The thing about macro with a compact vs. an SLR, is that compacts usually rate their macro capability, by the stupid number of centimeters that it can focus close..
I like the SLR lenses' way better, by far -.
Macro 1:1 means "lifesize" macro. That is fx.: You have something that measure 1 centimeter in real life. This can be delivered so that it represents 1 cm ON YOU SENSOR! Quite nice - and quite big!.
Macro 1:2 then means the 1cm thing in real life, will be half size on the sensor..
And so on....
Now, extension tubes will raise this magnification factor, and you can get macro 2:1 or whatever you like..
The same holds true for closeup filters..
Closeup filters eats some image quality, because you put extra glass in front of your lens - but in some degree, so does extention tubes....
Wayne Brucar wrote:.
I have really enjoyed shooting flowers and insects with my Canon S3using it's super macro. I have recently picked up a E330 and have beenshooting nice closeups with the 40-150mm 3.5-4.5 at full extention.Now, I want to do some serious macro. I am a little confused by themacro capability of a lens, eg. the Oly 35mm 3.5 vs the Oly 50mm 2.0vs Sigma 18-50mm 2.8; 1:1 vs 1:2 vs 1:3; minimum focus distance. Andhow do teleconverter lens and extention tubes enter the equasion.Sorry for the broad "Newbie" question, but I want to get a good starton my currently limited budget which will lead to experience andexpansion. Thoughts and wisdom?.
Http://www.fotostart.dk << tutorials, guides etc.http://www.jakobdam.dk << my portfolio..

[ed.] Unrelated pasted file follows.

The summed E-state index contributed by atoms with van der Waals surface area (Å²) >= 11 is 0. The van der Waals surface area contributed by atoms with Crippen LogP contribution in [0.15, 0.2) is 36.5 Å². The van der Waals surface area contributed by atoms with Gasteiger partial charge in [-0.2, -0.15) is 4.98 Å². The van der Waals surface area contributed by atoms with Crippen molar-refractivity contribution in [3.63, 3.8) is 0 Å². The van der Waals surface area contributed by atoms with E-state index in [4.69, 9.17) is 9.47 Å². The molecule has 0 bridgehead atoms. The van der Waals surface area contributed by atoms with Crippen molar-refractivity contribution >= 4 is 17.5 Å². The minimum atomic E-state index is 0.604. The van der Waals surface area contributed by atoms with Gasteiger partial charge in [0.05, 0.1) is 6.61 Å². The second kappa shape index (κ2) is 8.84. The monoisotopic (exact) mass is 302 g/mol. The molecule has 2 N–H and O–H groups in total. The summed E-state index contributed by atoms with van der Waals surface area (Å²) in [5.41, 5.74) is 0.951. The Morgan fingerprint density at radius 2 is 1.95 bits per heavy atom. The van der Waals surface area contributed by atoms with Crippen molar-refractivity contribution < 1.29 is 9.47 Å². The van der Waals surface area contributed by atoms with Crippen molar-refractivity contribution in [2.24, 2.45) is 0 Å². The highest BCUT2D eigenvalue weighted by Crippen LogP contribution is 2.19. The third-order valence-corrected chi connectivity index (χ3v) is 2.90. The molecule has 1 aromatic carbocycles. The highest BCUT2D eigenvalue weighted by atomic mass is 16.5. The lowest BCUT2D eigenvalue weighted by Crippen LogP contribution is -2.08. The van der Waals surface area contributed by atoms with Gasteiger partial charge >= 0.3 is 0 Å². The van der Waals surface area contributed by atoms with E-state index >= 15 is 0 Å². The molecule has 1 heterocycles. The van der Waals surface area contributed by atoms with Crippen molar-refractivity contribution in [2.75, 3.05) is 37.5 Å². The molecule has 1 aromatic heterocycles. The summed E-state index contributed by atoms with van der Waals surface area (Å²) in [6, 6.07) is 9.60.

The 1:1 designation on a macro lens is a good starting point for real macro work..
Many lenses are labelled "macro" when this is often quite a vague and loosely-applied label. For example a general-purpose zoom lens may be marked as having a macro range, perhaps giving only 1:4 ratio (image at the sensor is one quarter the size of the subject)..
An inexpensive way to start with macro is to use a set of extension tunes with a good prime lens. But this can be very frustrating, as each tube (or combination of tubes) will cover only a limited range of subject distances. It is better to get a true macro lens, which should focus all the way from infinity to the full macro at 1:1. This type of lens also has an optical design specifically optimised to perform well at close subject distances.Regards,Peter..
It is better to get a true macro lens, whichshould focus all the way from infinity to the full macro at 1:1. Thistype of lens also has an optical design specifically optimised toperform well at close subject distances..
Indeed. Another advantage of a true macro lens is that you don't have to be virtually touching your subject, especially if you get, say, a 100mm macro lens. This is helpful especially when photographing insects and spiders. Especially spiders....
If you can take the plung, but a DSLR with a 1:1 Macro lens. Here are some samples of two popular Canon Macro lenses for DSLR's:.
Http://www.motleypixel.com/...on%20Primes/Canon%20EF-S%2060mm%20f2.8%20Macro/Roy Niswanger http://www.motleypixel.com/reviews/..
If you want a macro lens, the Sigma 105mm is very good, but it costs about $400. A cheaper accessory is the Nikon 6T with the 40-150mm zoom. With this, you change the magnification by zooming. On the 40-150mm, you get about .25X to.9X, which will cover most of your picture needs..
There are a couple of good books by Paul Harcourt Davies, published by Amphoto, which explain all the macro theory and jargon.http://www.pbase.com/oldhiker..